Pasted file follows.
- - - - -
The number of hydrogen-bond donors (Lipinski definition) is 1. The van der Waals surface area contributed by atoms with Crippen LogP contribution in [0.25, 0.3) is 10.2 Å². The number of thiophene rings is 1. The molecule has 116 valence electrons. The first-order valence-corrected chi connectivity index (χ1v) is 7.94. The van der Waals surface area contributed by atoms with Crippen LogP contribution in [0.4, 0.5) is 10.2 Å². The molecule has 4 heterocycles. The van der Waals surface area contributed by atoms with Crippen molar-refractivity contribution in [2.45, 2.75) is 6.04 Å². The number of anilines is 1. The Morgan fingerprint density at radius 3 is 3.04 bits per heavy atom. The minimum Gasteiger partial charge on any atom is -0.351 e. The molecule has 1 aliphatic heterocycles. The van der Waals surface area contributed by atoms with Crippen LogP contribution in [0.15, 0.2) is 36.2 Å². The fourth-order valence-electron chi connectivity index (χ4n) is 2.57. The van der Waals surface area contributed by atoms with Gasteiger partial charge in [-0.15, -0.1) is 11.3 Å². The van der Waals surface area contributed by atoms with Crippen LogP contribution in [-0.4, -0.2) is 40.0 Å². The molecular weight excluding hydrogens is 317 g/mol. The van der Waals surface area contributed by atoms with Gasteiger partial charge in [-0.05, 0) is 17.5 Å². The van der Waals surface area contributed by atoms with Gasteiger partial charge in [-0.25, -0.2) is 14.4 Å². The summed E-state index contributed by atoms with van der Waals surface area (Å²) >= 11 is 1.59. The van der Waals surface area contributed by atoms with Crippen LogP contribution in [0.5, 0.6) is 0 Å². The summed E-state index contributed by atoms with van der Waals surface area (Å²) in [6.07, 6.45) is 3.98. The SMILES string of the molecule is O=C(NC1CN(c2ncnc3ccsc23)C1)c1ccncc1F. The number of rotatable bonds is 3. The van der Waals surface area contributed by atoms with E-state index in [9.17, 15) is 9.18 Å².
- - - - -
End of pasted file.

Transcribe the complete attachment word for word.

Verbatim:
The number of hydrogen-bond donors (Lipinski definition) is 1. The van der Waals surface area contributed by atoms with Crippen LogP contribution in [0.25, 0.3) is 10.2 Å². The number of thiophene rings is 1. The molecule has 116 valence electrons. The first-order valence-corrected chi connectivity index (χ1v) is 7.94. The van der Waals surface area contributed by atoms with Crippen LogP contribution in [0.4, 0.5) is 10.2 Å². The molecule has 4 heterocycles. The van der Waals surface area contributed by atoms with Crippen molar-refractivity contribution in [2.45, 2.75) is 6.04 Å². The number of anilines is 1. The Morgan fingerprint density at radius 3 is 3.04 bits per heavy atom. The minimum Gasteiger partial charge on any atom is -0.351 e. The molecule has 1 aliphatic heterocycles. The van der Waals surface area contributed by atoms with Crippen LogP contribution in [0.15, 0.2) is 36.2 Å². The fourth-order valence-electron chi connectivity index (χ4n) is 2.57. The van der Waals surface area contributed by atoms with Gasteiger partial charge in [-0.15, -0.1) is 11.3 Å². The van der Waals surface area contributed by atoms with Crippen LogP contribution in [-0.4, -0.2) is 40.0 Å². The molecular weight excluding hydrogens is 317 g/mol. The van der Waals surface area contributed by atoms with Gasteiger partial charge in [-0.05, 0) is 17.5 Å². The van der Waals surface area contributed by atoms with Gasteiger partial charge in [-0.25, -0.2) is 14.4 Å². The summed E-state index contributed by atoms with van der Waals surface area (Å²) >= 11 is 1.59. The van der Waals surface area contributed by atoms with Crippen LogP contribution in [0.5, 0.6) is 0 Å². The summed E-state index contributed by atoms with van der Waals surface area (Å²) in [6.07, 6.45) is 3.98. The SMILES string of the molecule is O=C(NC1CN(c2ncnc3ccsc23)C1)c1ccncc1F. The number of rotatable bonds is 3. The van der Waals surface area contributed by atoms with E-state index in [9.17, 15) is 9.18 Å².